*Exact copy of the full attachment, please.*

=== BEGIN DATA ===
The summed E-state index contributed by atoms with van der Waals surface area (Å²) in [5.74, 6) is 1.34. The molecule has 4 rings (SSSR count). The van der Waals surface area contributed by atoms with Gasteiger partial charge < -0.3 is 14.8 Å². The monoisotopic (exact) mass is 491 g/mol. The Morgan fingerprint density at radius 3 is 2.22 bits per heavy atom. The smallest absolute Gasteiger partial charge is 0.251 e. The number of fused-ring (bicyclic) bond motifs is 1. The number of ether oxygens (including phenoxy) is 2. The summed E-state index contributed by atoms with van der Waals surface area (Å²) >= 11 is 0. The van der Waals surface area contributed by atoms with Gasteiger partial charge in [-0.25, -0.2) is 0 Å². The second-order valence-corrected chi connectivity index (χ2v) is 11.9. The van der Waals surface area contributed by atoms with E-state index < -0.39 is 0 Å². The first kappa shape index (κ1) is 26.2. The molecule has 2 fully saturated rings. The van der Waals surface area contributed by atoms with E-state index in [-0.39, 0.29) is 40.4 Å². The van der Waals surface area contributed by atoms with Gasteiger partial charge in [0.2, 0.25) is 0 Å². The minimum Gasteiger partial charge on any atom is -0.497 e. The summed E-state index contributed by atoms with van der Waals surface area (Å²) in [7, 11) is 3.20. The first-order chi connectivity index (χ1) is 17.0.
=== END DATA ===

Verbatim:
The summed E-state index contributed by atoms with van der Waals surface area (Å²) in [5.74, 6) is 1.34. The molecule has 4 rings (SSSR count). The van der Waals surface area contributed by atoms with Gasteiger partial charge < -0.3 is 14.8 Å². The monoisotopic (exact) mass is 491 g/mol. The Morgan fingerprint density at radius 3 is 2.22 bits per heavy atom. The smallest absolute Gasteiger partial charge is 0.251 e. The number of fused-ring (bicyclic) bond motifs is 1. The number of ether oxygens (including phenoxy) is 2. The summed E-state index contributed by atoms with van der Waals surface area (Å²) >= 11 is 0. The van der Waals surface area contributed by atoms with Gasteiger partial charge in [-0.25, -0.2) is 0 Å². The second-order valence-corrected chi connectivity index (χ2v) is 11.9. The van der Waals surface area contributed by atoms with E-state index < -0.39 is 0 Å². The first kappa shape index (κ1) is 26.2. The molecule has 2 fully saturated rings. The van der Waals surface area contributed by atoms with E-state index in [-0.39, 0.29) is 40.4 Å². The van der Waals surface area contributed by atoms with Gasteiger partial charge in [0.2, 0.25) is 0 Å². The minimum Gasteiger partial charge on any atom is -0.497 e. The summed E-state index contributed by atoms with van der Waals surface area (Å²) in [7, 11) is 3.20. The first-order chi connectivity index (χ1) is 17.0.